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Internal Parasites

The most common types of internal parasites in your pets are roundworms, tapeworms, hookworms, and whipworms. These internal parasites typically live in the intestinal tract of puppies and kittens, but infection can occur in adult dogs and cats of all ages, if opportunities exist for exposure. Diarrhea, vomiting, weight loss, anemia, and a poor hair coat can all be clinical signs associated with an intestinal parasite infection in your pet.


At Claremont Animal Hospital, we recommend a yearly fecal screening for intestinal parasites and a monthly deworming preventative (which is usually in combination with a heartworm preventative). Call us today to choose a flea/tick/heartworm/deworming preventative appropriate for your pet!



Roundworms are common intestinal parasites found in dogs and cats. Puppies and kittens can be infected by their mother. Growth can be affected in a growing animal infected with these organisms. A characteristic 'pot bellied' appearance can be seen in infected puppies and kittens. Roundworms are very easily transmitted from infective eggs shed in animal fecces. This makes it important to clean feces quickly once excreted to prevent contamination and spread of these organisms in your outdoor spaces.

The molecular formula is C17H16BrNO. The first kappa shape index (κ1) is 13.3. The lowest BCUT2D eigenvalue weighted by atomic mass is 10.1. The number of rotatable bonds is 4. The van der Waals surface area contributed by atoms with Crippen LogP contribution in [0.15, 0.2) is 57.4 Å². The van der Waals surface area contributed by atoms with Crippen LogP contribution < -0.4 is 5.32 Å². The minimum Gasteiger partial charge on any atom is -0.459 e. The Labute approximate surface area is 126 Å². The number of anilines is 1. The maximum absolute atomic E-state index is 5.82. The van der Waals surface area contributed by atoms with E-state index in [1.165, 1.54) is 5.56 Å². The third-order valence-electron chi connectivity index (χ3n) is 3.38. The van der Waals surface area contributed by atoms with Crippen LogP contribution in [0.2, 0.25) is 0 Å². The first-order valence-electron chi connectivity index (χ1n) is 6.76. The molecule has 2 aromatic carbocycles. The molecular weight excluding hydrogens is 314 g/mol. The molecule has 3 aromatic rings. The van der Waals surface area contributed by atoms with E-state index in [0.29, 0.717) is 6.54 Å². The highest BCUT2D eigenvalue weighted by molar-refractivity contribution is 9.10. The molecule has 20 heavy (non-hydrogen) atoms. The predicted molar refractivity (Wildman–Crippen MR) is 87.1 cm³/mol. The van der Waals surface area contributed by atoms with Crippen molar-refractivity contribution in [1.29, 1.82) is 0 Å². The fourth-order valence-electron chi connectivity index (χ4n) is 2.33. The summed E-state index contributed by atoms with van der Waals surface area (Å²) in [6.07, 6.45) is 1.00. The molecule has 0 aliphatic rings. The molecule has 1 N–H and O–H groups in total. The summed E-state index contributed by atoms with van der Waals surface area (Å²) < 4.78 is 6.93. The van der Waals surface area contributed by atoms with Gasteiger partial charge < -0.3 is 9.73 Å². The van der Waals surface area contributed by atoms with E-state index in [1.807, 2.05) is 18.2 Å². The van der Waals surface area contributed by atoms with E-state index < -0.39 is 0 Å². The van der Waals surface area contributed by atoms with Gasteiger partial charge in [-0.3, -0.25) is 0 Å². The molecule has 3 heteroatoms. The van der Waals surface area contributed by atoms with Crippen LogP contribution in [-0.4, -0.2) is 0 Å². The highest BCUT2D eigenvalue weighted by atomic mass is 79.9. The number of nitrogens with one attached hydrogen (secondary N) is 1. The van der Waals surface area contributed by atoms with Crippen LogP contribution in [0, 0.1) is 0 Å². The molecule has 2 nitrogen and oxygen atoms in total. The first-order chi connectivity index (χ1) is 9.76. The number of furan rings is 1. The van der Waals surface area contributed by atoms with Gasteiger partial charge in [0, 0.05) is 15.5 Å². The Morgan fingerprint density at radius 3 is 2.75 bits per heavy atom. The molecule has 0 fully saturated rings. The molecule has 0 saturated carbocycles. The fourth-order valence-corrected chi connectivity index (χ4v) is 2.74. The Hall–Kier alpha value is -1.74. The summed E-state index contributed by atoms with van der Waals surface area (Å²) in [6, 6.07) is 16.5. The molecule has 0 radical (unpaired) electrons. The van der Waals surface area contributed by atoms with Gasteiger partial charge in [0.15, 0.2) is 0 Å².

Hookworm infection occurs by ingestion of larvae from contaminated environments. Hookworms attach to the intestinal lining of your pet and feed by sucking blood. Because of this feeding method, hookworms can cause severe anemia, often seen as excessive tiredness, especially in small animals. Adult worms live in a pet's small intestine then deposit eggs that are passed into the stool to develop into larvae and continue the cycle.



The whipworm is an intestinal parasite found most commonly in dogs. Adult worms live in the large intestine and pass eggs into the stool. Infection occurs when eggs are ingested from a contaminated environment.



The tapeworm is a segmented parasite found in many mammals. Each tapeworm segment contains eggs that are passed into the stool to continue its infective cycle. The tapeworm head stays attached to the intestine to continually produce new segments for shedding purposes. Infection in your pet occurs ingesting an intermediate host such as an infected flea or infected wild prey (including rodents and rabbits). Pets will continually become reinfected with tapeworms if these intermediate hosts are not controlled in and around your home.